‘South Africa would have been loser if Doha talks succeeded’

August 5th, 2008 - 1:48 pm ICT by IANS  

By Fakir Hassen
Johannesburg, Aug 5 (IANS) South Africa should be heaving a sigh of relief that the Doha Round of global trade talks in Geneva last week were stalled after India and the US failed to agree on the Special Safeguard Mechanism (SSM), analysts here said. “As the proposed agreement looked, South Africa would have had to make deep cuts to its import tariffs on manufactured goods, while not getting access to new markets for its agricultural products,” Brendan Vickers, senior researcher at the Institute for Global Discussion, told the African daily Beeld.

Brendan felt it was a good thing that the trade round, which has been dragging on for seven years, had been suspended for now.

The Congress of South African Trade Unions (Cosatu) was also relieved at the stalling of the talks.

“Rather no agreement than a bad one,” said Tony Ehrenreich, secretary of Cosatu in the Western Cape province, where the greater part of South African fruit exports are farmed.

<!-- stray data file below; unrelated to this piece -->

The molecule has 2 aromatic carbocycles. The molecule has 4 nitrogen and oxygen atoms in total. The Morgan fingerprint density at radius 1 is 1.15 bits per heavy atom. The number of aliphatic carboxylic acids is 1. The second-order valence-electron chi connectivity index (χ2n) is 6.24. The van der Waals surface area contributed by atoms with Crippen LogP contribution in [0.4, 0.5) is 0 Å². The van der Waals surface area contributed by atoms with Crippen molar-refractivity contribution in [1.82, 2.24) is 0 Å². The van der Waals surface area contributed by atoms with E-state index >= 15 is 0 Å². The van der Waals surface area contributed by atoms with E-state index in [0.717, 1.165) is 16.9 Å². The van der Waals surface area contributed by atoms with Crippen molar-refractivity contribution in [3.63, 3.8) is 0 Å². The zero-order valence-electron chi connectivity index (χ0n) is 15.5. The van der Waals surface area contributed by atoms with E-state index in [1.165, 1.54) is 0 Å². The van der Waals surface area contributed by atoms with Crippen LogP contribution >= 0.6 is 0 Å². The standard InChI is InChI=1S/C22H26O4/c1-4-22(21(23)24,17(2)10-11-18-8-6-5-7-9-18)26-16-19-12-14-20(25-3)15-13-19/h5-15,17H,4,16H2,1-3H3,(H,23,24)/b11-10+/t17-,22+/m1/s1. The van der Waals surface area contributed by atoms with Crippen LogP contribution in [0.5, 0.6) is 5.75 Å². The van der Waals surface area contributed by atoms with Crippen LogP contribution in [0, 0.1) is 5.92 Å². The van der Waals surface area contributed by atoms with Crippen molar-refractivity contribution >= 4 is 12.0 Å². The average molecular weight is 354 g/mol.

Further tariff reductions which could have emerged from the current round of talks would have put South Africa in a position where it would have had to apply lower import tariffs on agricultural products and other manufactured goods than developed countries.

Ehrenreich felt that such a situation would have been unjust and would have “demolished” South Africa’s industrial sector.

The principles used by India in the Doha round which would protect its 650 million subsistence farmers could also apply to South Africa, where the small-scale farming sector is still emerging from years of the industry being dominated by white farmers with huge agricultural holdings in the apartheid era.

Developing countries, according to Ehrenreich, needed an agreement which would level the playing field, with South Africa in particular requiring an agreement which would compensate for the damage done to its industrial sector by the Uruguay round which ended in 1994 and saw South Africa making tariff reductions which were similar to those of the rich nations.

South African Minister of Trade and Industries Mandisi Mpahlwa described the Uruguay result as “historically unjust”.

South African Business expressed the view that South Africa and other countries that were not satisfied with the way the Doha talks went should persevere.

“In the Uruguay round, about 100 countries participated and only half as many issues were discussed,” Catherine Grant, head of trade policy at Business Unity South Africa, told Beeld.

“Altogether 153 countries are taking part in the Doha round and it has only been on the go for seven years. Even if it takes 10 to 12 years, it can still be a success.”

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